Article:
Manuscript Preparation, Copyediting, and Proofreading
Q. At the beginning of each interview in my book, I use an “epigraph” from the interviewee. My publisher, citing CMOS, tells me that the epigraph, which is not signed, cannot be centered. This makes the one or two-line epigraph look like a misprint. Can you tell me what is correct in these cases? The editor has never cited a specific CMOS reference, but just tells me “That’s the way it is.”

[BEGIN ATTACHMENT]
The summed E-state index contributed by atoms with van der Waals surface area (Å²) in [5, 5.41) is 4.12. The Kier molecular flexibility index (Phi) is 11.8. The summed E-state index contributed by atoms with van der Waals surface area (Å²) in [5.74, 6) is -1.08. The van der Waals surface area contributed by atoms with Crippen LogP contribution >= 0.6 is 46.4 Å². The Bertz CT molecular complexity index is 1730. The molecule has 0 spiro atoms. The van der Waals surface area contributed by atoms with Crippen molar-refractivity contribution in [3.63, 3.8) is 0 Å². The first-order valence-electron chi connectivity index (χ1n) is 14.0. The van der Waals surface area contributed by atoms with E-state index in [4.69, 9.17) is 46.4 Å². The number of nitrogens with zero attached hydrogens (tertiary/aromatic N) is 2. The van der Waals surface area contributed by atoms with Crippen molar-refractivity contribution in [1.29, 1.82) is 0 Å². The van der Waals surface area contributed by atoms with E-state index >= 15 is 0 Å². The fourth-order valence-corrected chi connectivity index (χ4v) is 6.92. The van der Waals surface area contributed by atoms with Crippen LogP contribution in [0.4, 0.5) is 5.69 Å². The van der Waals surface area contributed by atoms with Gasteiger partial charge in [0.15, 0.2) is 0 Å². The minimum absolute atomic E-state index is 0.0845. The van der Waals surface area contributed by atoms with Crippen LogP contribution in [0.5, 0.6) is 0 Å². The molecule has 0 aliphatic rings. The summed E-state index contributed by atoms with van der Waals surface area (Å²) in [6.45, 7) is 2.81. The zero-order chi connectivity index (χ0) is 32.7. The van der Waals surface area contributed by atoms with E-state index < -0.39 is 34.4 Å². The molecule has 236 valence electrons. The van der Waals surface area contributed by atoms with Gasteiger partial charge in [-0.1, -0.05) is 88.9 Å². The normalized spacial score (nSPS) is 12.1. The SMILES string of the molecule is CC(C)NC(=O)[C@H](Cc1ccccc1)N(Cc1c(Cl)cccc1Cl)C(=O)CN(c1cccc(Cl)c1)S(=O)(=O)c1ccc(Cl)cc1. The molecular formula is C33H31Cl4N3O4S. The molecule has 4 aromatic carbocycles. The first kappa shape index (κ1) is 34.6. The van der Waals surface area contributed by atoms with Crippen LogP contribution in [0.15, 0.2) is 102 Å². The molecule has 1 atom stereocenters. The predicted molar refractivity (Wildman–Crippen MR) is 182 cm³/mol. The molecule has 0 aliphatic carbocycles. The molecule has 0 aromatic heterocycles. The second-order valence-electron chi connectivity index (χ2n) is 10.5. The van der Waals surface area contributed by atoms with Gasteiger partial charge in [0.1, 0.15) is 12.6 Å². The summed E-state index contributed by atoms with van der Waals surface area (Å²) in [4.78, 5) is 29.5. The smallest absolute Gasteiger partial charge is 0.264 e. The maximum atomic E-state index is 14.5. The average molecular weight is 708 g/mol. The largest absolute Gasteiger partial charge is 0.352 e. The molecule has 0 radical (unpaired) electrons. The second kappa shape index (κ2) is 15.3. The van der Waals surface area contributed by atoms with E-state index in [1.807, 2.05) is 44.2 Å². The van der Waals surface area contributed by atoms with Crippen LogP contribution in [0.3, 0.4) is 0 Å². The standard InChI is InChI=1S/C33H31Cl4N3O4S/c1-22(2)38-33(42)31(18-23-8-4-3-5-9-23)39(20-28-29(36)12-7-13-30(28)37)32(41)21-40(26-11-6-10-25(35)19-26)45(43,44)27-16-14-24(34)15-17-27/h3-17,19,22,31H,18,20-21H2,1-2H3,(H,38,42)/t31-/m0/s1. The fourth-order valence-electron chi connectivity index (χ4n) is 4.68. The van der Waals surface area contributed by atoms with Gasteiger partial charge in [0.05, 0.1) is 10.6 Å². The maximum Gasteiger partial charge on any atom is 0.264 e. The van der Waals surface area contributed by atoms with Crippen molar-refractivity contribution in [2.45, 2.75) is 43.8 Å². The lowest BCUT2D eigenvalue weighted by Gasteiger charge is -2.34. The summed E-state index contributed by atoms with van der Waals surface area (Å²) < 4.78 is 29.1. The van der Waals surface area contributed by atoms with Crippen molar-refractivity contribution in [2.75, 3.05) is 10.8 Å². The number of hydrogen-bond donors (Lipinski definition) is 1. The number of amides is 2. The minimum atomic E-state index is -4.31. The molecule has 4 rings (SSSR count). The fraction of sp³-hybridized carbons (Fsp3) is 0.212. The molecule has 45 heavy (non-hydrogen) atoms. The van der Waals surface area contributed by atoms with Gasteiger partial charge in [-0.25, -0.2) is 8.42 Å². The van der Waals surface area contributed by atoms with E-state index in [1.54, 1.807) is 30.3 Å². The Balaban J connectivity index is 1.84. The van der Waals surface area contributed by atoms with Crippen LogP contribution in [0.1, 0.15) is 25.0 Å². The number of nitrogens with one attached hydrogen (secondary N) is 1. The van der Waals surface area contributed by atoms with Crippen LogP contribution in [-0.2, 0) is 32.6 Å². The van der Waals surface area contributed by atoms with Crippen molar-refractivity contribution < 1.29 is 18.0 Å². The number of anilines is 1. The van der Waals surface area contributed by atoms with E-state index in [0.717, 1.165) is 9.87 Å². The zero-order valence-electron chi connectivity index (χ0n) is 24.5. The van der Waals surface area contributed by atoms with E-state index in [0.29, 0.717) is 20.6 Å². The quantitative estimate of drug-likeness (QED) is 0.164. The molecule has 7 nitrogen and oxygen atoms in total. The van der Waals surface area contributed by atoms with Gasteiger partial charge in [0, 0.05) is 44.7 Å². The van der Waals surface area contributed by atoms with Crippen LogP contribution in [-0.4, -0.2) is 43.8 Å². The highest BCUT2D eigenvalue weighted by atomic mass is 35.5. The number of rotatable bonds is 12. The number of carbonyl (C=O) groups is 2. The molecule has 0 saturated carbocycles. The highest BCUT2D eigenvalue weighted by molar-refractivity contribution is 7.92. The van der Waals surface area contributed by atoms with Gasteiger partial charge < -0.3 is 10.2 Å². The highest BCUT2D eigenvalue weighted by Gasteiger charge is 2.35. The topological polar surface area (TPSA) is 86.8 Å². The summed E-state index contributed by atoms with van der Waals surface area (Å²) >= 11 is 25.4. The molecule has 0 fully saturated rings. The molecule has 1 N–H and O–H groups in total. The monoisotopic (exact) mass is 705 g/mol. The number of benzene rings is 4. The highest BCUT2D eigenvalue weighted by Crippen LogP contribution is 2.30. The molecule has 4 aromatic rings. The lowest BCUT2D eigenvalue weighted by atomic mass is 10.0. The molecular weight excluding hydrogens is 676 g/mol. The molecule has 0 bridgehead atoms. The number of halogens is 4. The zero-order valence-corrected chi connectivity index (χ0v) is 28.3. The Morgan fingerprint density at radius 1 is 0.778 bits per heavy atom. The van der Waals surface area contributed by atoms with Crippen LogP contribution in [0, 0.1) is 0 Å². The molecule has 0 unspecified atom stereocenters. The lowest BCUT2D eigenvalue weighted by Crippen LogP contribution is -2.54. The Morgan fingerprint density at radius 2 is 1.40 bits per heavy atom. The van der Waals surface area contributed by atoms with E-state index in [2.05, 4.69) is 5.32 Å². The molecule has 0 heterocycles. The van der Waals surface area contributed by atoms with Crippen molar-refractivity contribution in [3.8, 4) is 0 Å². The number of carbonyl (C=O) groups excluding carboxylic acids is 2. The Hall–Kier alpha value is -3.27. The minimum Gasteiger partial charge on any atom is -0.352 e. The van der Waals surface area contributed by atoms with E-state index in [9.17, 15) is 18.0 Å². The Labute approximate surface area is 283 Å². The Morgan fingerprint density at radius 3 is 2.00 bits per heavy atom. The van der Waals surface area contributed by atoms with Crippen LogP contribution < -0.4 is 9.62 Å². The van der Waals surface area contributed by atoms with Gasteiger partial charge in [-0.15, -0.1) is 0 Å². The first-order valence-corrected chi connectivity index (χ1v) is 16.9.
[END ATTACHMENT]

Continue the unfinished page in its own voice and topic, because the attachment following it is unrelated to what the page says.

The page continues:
A. The position of an epigraph is normally decided by a graphic designer as part of a coherent design for the book as a whole. Depending on the design of the rest of your book, centered epigraphs might look amateurish. Your editor is probably referring to the design specifications, and he or she may be reluctant to ask a designer to change the specs. It’s fine to express your concern and ask whether the design can be tweaked. Centering is only one of many options.